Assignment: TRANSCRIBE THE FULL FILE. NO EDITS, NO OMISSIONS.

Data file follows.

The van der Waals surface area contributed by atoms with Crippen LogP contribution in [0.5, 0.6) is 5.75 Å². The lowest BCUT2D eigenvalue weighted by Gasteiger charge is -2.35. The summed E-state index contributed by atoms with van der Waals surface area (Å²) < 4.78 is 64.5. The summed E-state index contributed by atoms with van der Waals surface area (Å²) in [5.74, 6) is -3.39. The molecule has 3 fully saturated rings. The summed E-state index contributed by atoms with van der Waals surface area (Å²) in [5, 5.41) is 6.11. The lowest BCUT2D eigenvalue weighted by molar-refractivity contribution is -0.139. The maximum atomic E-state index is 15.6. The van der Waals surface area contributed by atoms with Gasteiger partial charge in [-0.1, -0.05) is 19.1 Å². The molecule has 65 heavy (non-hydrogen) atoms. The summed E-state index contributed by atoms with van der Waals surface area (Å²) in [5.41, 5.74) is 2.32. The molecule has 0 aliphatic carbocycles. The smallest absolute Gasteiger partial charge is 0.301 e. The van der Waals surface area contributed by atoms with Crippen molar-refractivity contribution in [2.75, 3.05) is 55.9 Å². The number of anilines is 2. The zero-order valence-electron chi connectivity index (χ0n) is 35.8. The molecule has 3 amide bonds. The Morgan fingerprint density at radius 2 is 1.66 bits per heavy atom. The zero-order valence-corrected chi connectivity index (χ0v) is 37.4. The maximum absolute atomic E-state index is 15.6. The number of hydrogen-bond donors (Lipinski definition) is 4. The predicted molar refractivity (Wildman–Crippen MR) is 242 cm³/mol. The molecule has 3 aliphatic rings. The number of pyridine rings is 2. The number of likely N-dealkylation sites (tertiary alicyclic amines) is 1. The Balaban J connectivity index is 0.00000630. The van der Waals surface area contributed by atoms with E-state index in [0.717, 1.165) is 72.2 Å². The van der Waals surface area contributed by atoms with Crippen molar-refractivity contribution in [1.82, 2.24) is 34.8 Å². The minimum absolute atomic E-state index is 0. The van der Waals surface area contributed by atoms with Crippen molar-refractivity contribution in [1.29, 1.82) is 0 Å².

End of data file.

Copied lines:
The van der Waals surface area contributed by atoms with Crippen LogP contribution in [0.5, 0.6) is 5.75 Å². The lowest BCUT2D eigenvalue weighted by Gasteiger charge is -2.35. The summed E-state index contributed by atoms with van der Waals surface area (Å²) < 4.78 is 64.5. The summed E-state index contributed by atoms with van der Waals surface area (Å²) in [5.74, 6) is -3.39. The molecule has 3 fully saturated rings. The summed E-state index contributed by atoms with van der Waals surface area (Å²) in [5, 5.41) is 6.11. The lowest BCUT2D eigenvalue weighted by molar-refractivity contribution is -0.139. The maximum atomic E-state index is 15.6. The van der Waals surface area contributed by atoms with Gasteiger partial charge in [-0.1, -0.05) is 19.1 Å². The molecule has 65 heavy (non-hydrogen) atoms. The summed E-state index contributed by atoms with van der Waals surface area (Å²) in [5.41, 5.74) is 2.32. The molecule has 0 aliphatic carbocycles. The smallest absolute Gasteiger partial charge is 0.301 e. The van der Waals surface area contributed by atoms with Crippen molar-refractivity contribution in [2.75, 3.05) is 55.9 Å². The number of anilines is 2. The zero-order valence-electron chi connectivity index (χ0n) is 35.8. The molecule has 3 amide bonds. The Morgan fingerprint density at radius 2 is 1.66 bits per heavy atom. The zero-order valence-corrected chi connectivity index (χ0v) is 37.4. The maximum absolute atomic E-state index is 15.6. The number of hydrogen-bond donors (Lipinski definition) is 4. The predicted molar refractivity (Wildman–Crippen MR) is 242 cm³/mol. The molecule has 3 aliphatic rings. The number of pyridine rings is 2. The number of likely N-dealkylation sites (tertiary alicyclic amines) is 1. The Balaban J connectivity index is 0.00000630. The van der Waals surface area contributed by atoms with E-state index in [0.717, 1.165) is 72.2 Å². The van der Waals surface area contributed by atoms with Crippen molar-refractivity contribution in [1.82, 2.24) is 34.8 Å². The minimum absolute atomic E-state index is 0. The van der Waals surface area contributed by atoms with Crippen molar-refractivity contribution in [1.29, 1.82) is 0 Å².